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Introduction to TdT. Terminal deoxynucleotidyl transferase is an enzyme which is located in the nucleus of immature lymphocytes (UW, Laboratory Medicine 1999). It is a DNA polymerase able to act without template direction (Landreth et al. 1981). In a study by John Hansen, the general structure of TdT was determined using a rainbow trout thymic clone encoding TdT. The clone was 2.3 kilobase and had an open reading frame of 1,506 base pairs. Through sequence comparisons, it was shown that TdT was highly conserved. Four PKC phosphorylation sites were present and are thought to be involved in TdT regulation (Hansen 1997). Studies have also shown that there is a promoter region extending through nucleotides -111 to +58. It is believed that transcription of TdT is controlled by demethylation of this region (Nourrit et al. 1999). The exact structure of the enzyme is still being determined, and it has not yet been crystallized. TdT increases diversity of Ig and TCR by adding N-nucleotides to the rearrangement joints of B- and T-cell antigen receptors during development. Although TdT is expressed in lymphoid progenitors, rearrangement can occur without it, and it is not expressed when B and T lymphocytes first enter the peripheral immune system. In human B lymphocytes, TdT is expressed in the pro-B cell but not in the pre-B cell following heavy chain rearrangement. For this reason, TdT is found in only 25% of human light chains but approximately 100% of heavy chains. Early pro-B cells are located near the endosteum of the bone marrow and have a high concentration of TdT. As they progress through development, the cells lose TdT and eventually pass to the sinuses of the marrow to await export (Janeway et al. 1999).
Function of TdT. Diversity in both B and T lymphocytes is primarily a result of recombination (Figure. 1) (Schatz). This paper concenctrates on TdT function in Ig (B-cells). In heavy and light chain immunoglobulins, junctional diversity can further increase overall diversity by the addition of P- and N- nucleotides within the third hypervariable region (located between the V and J regions; partially encoded by D in heavy). P-nucleotide additions are the result of a hairpin intermediate in the course of recombination, while N-nucleotides (non-template-encoded) are added by TdT (Janeway et al. 1999). N additions serve to add codons to the heavy chain variable region CDR3 and may alter the reading frame of the D gene from RF1 to RF2 or -3. N additions also disrupt "homology directed" gene combinations which occur from repetition of recombination of the same genes (Molano et al. 2000). Following hairpin cleavage, TdT adds the nucleotides to the 3' ends of the coding regions (Schatz). TdT is capable of adding up to twenty nucleotides at which point in time the single-stranded ends of the two genes form base pairs. Repair enzymes are employed to remove non-matching bases, synthesize bases to fill in gaps, and ligate these bases to the P-nucleotides. Since TdT is expressed only for a relatively miniscule time period during heavy chain rearrangement in B-cells, N-nucleotides are not often seen in light chain genes (Janeway et al. 1999).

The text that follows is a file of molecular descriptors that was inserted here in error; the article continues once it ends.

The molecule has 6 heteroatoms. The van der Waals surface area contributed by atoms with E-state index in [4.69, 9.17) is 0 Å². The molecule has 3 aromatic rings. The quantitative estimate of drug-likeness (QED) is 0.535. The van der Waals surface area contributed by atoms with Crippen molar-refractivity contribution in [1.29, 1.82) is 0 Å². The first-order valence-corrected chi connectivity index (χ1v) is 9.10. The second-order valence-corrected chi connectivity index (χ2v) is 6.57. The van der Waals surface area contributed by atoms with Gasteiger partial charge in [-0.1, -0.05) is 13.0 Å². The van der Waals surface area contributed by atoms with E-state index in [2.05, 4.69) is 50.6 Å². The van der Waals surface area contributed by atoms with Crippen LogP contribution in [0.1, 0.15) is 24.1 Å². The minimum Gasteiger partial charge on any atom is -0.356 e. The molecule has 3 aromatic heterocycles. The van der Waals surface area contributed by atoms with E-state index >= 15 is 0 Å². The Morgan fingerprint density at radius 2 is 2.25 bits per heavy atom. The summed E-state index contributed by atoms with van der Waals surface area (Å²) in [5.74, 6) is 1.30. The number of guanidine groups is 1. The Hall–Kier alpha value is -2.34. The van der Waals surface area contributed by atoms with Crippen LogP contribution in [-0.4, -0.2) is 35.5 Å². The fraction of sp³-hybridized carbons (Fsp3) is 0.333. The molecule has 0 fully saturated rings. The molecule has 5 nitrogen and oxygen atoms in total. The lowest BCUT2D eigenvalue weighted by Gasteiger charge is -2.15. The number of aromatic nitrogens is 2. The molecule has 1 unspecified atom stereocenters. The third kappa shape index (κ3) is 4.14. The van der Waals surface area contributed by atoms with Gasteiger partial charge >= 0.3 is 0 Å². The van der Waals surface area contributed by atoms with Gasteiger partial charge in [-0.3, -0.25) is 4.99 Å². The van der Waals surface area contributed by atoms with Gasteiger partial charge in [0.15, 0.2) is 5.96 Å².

Figure 1: Recombination
Model for V(D)J recombination. Shows that terminal deoxynucleotidyl transferase (TdT) can, if present, add nontemplated nucleotides (N) to the 3' ends of the coding regions (step 5). Model based on that proposed by Lewis and Gellert (Cell vol. 59:585-588) and taken from Sem. Immunol., vol. 9, 149-159 (1997) (Schatz). David Schatz, PhD, Yale University School of Medicine Permission to use this image has been requested. Image will be removed if permission refused.
Association of TdT with Ku. Ku is a heterodimeric protein that binds DNA ends. It consists of 70- and 86-kDa subunits. Ku is required for V(D)J recombination and DNA double-strand break (DSB) repair. It has been shown that TdT can react with each subunit of Ku and with the heterodimer. The N terminal region of TdT (131 aa) is required for this interaction and contains a BRCA1 C-terminal domain which mediates DNA repair. This suggests that the interactions of TdT with Ku serve to bring TdT to sites of DSB's so that repair can occur (Mahajan et al. 1999). Although rare, there is occasional deletion in the gene encoding the 86-kDa subunit of Ku within Ig and TCR coding joints. This, in homozygous organisms, leads to a very sparse population of N regions. In SCID mice with a shortened form of DNA-PK (catalytic subunit), there is a lower number of coding joints with N regions thus implying a connection between DNA-PK and the addition of N nucleotides. It has been shown TdT does form a complex with DNA-PK, and that DNA-PK can, in vitro, limit the composition as well as the length of TdT N nucleotide additions (Mickelson et al. 1999).